Once again, the tightening of the Joseon and the modern day storyline works well as we learn about how the mermaid can only love once in their lives and will risk their lives for that love. I’m not quite sure that we can say the mermaid “loves” Joon-jae, but there’s certainly an attraction that could be classified in human terms as an infatuation. That infatuation alone could be compelling enough for her to come all the way to Seoul to find him. Once again, we see that the mermaid’s life is put in risk because of her relationship with Dam Ryung/Joon-Jae, who decides in both storylines to go defend the mermaid in spite of his friend’s advice. We also return to the picture on the vase, which is from the Joseon era, but the guy is dressed as if he’s from modern times. This is certainly intriguing, but it opens up the possibility of time-travel which I hope is a route that the show doesn’t go down because it’s not quite in line with the tone of the show.
There are also parallels which are established in a more playful manner. While the naming of the mermaid as Sae-wa in the Joseon storyline was poignant and sweet, the naming of her as “Shim Chung” here is done in a teasing manner, where Joon-jae says it’s a short way of saying “really, really stupid”. The mermaid’s joy at being named “Shim Chung” is adorable, as she immediately introduces herself to Tae-Oh with that name. It’s not just Joon-Jae and Sim Chung who have parallel storylines, but the epilogue also shows a scene where Joo-Jin and her husband are slaves of Joon-Jae’s mum, who torments her so much that Joo-Jin wishes that she were reincarnated as her master. It’s a delight to see that the parallel between both storylines is not taken too seriously, almost as a subversion of the seriousness of the myth.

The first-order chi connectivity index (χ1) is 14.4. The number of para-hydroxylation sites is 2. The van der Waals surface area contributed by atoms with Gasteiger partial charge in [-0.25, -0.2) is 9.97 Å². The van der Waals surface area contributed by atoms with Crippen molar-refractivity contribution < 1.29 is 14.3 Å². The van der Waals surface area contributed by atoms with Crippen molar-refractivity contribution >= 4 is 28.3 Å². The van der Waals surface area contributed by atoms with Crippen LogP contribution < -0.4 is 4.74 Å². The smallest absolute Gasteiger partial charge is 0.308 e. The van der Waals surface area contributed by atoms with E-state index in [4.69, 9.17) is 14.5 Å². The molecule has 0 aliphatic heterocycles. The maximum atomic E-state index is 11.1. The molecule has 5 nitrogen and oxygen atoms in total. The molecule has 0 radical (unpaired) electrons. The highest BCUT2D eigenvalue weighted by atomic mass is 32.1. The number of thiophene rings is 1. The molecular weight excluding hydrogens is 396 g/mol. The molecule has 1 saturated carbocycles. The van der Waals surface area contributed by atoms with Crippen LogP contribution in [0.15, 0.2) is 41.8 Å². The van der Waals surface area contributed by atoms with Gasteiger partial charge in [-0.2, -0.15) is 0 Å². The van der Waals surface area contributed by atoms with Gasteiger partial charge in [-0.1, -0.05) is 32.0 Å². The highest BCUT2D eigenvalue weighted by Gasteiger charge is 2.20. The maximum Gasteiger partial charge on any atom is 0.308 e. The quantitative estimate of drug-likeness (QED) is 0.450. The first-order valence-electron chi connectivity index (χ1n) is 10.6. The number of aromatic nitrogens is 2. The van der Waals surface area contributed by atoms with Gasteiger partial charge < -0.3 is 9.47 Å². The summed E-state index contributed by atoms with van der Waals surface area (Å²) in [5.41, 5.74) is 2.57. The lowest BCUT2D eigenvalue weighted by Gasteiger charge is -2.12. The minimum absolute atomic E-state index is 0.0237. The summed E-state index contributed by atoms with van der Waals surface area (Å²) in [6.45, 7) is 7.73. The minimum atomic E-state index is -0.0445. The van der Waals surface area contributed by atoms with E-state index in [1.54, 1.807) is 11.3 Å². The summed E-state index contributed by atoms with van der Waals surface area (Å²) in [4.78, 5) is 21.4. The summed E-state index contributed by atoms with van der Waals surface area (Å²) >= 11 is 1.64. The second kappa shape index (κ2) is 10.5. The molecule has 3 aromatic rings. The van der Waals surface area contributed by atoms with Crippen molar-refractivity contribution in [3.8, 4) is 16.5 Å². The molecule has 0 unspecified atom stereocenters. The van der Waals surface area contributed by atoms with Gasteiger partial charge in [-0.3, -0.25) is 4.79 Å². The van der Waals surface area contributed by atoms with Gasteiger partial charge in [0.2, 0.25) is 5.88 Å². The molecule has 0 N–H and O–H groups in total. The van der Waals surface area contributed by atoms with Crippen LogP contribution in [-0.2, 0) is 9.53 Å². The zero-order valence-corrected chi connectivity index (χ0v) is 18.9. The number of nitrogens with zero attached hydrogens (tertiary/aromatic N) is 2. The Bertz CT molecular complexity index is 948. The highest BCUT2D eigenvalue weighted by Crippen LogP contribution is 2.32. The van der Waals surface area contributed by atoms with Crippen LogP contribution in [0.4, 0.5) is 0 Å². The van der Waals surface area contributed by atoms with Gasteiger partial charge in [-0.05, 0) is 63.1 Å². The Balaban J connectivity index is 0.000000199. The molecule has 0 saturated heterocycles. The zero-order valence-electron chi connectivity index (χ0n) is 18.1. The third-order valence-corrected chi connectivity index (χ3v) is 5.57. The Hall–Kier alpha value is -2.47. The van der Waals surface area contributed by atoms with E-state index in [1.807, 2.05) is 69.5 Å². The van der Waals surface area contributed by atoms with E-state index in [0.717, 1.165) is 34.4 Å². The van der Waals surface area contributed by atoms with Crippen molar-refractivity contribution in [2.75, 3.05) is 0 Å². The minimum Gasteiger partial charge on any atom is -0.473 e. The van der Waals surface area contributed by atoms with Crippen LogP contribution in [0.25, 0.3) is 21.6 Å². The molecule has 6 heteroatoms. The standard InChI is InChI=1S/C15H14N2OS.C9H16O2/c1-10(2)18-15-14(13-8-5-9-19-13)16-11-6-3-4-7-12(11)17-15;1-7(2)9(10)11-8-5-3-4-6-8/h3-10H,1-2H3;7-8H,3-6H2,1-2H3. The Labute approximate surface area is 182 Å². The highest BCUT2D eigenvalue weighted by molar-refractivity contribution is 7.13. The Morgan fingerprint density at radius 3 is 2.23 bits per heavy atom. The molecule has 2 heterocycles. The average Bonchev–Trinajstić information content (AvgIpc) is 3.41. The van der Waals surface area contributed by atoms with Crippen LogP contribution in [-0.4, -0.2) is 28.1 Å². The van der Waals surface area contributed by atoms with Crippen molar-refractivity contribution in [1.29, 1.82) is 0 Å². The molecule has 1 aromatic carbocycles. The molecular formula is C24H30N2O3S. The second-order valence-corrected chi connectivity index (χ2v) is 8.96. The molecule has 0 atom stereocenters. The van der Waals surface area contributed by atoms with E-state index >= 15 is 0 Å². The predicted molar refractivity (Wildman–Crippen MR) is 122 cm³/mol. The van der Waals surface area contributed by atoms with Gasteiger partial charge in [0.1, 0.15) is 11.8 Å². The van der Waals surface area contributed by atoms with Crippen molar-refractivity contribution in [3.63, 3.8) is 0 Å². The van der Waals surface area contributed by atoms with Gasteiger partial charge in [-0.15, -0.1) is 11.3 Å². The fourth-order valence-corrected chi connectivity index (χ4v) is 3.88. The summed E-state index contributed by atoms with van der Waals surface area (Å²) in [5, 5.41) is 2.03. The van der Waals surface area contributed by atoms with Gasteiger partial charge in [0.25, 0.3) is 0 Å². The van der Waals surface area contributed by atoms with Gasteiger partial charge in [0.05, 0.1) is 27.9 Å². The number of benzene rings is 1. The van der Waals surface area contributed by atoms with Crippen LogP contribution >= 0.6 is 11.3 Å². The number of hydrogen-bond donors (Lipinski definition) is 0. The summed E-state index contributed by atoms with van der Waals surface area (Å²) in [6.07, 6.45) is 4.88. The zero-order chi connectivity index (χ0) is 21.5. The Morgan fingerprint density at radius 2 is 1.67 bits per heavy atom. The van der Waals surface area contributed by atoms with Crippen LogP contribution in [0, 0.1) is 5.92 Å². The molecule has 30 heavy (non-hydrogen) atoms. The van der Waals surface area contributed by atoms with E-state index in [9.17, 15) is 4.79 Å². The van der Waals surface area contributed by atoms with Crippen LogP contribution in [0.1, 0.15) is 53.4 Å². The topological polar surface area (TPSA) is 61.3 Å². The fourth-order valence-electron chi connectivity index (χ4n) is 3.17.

On a final note, Jun Ji-hyun continues to be the highlight of the show, with some great comedic moments in this episode especially when she gets jealous of Shi-ah and tries to mimic her ladylike ways of eating. (WIML: This meeting between the two, right after Shi-Ah relooks at the mermaid pottery, appears to be a setup. My guess is Shi-Ah will be the one to make the connection that the mermaid on the vase resembles Shim Chung.) In a Lee Min Ho’s character is growing on me as we start to see the softer side of him and his vulnerabilities. My sensing of the show though is that it seems to be losing steam after last week. Let’s hope the story starts to pick up pace in subsequent episodes and that the supporting characters get built up more concretely.